SIM swap, cryptocurrency busts highlight new frontier for tech cops

Standing near the LAX security check, Santa Clara County Sheriff’s Sgt. Samy Tarazi waited for the suspected bitcoin thief to emerge.

He had been tracking the 20-year-old Boston college student for months and now Tarazi and his team were about to make one of the first arrests of its kind in the country.

When his investigation started, Tarazi knew little of the famed cryptocurrency or notorious SIM swapping tactic that hackers use to take over people’s smartphones — and essentially their digital lives.

He learned on the fly after a Bay Area bitcoin investor reported a theft earlier this year. Now here he was watching Joel Ortiz appear from behind the security line, decked out in Gucci clothing, flashing the lavish lifestyle — including posh mansion rentals — that he reportedly enjoyed thanks to the millions of dollars he is charged with pilfering from more than a dozen victims from the Bay Area to Southern California.

“These are kids with millions in their pockets for five minutes of work,” Tarazi said. “In this case, the suspects weren’t covering their tracks incredibly well.”

Tarazi is a detective for the Santa Clara County-based Regional Enforcement Allied Computer Team — one of a small number of similar task forces in the country. There are only five in California where local law enforcement officers take on sophisticated tech crimes that historically have been the domain of federal agencies like the FBI or U.S. Secret Service.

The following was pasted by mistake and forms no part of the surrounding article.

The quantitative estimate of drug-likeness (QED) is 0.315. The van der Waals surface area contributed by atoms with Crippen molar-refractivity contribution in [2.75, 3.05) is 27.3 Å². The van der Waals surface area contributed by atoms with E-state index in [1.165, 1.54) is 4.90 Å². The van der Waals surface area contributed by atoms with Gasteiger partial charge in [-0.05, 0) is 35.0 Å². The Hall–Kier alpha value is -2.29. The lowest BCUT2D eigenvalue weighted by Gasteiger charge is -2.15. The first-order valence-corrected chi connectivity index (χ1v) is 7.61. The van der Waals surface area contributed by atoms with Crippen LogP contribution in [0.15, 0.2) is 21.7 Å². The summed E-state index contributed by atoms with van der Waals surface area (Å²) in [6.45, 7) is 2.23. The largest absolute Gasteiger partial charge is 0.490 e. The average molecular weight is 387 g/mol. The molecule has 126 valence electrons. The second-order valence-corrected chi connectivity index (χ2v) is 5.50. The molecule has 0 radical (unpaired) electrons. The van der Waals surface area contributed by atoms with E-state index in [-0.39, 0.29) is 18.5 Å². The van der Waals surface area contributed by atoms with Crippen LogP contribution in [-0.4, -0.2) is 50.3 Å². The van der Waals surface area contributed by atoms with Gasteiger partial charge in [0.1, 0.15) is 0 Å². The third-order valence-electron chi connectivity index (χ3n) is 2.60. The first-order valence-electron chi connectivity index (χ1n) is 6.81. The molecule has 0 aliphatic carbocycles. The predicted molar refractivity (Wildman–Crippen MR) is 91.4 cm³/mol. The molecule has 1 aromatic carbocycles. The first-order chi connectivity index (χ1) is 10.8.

“Right now when you’re a victim, in most cases when you go to local law enforcement, they’re not going to do much for you,” said Professor Lorrie Faith Cranor, director of the CyLab Usable Privacy and Security Laboratory at Carnegie Mellon University. “Maybe if there’s a physical store where the SIM swapping is happening, but short of that, they don’t seem to get involved.”

Deputy District Attorney Erin West said the REACT task force is one example of local police and prosecutors trying to turn that tide.

“These crimes can happen to anyone who has a cellphone. It’s invasive,” she said. “REACT is really on the forefront of having investigatory skills and personnel to be able to handle a crime like this, that is so widespread but not prosecuted nearly as much as it should be.”

In SIM swapping, a hacker convinces a mobile phone carrier to transfer access of a targeted person’s phone number from the registered SIM card — the small portable chip that houses identification information connecting an account to the cell network — to another SIM card the hacker provides. In some reported cases, a suspect had inside connections at the carrier and took over a phone that way.